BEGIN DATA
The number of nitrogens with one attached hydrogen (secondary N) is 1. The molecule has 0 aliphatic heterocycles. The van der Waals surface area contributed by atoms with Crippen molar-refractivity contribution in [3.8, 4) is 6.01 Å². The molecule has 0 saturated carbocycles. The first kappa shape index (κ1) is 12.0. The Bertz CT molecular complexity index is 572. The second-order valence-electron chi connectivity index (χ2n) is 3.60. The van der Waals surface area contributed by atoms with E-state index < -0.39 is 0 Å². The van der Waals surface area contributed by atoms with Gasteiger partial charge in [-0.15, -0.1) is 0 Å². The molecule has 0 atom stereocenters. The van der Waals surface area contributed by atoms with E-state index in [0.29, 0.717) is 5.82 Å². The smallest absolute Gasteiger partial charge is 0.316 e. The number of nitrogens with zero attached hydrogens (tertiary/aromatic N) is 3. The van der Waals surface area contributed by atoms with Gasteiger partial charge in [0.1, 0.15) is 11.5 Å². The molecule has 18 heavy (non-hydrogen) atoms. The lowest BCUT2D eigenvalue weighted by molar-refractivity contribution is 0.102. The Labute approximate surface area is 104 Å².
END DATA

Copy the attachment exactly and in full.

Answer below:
The number of nitrogens with one attached hydrogen (secondary N) is 1. The molecule has 0 aliphatic heterocycles. The van der Waals surface area contributed by atoms with Crippen molar-refractivity contribution in [3.8, 4) is 6.01 Å². The molecule has 0 saturated carbocycles. The first kappa shape index (κ1) is 12.0. The Bertz CT molecular complexity index is 572. The second-order valence-electron chi connectivity index (χ2n) is 3.60. The van der Waals surface area contributed by atoms with E-state index < -0.39 is 0 Å². The van der Waals surface area contributed by atoms with Gasteiger partial charge in [-0.15, -0.1) is 0 Å². The molecule has 0 atom stereocenters. The van der Waals surface area contributed by atoms with E-state index in [0.29, 0.717) is 5.82 Å². The smallest absolute Gasteiger partial charge is 0.316 e. The number of nitrogens with zero attached hydrogens (tertiary/aromatic N) is 3. The van der Waals surface area contributed by atoms with Gasteiger partial charge in [0.1, 0.15) is 11.5 Å². The molecule has 18 heavy (non-hydrogen) atoms. The lowest BCUT2D eigenvalue weighted by molar-refractivity contribution is 0.102. The Labute approximate surface area is 104 Å².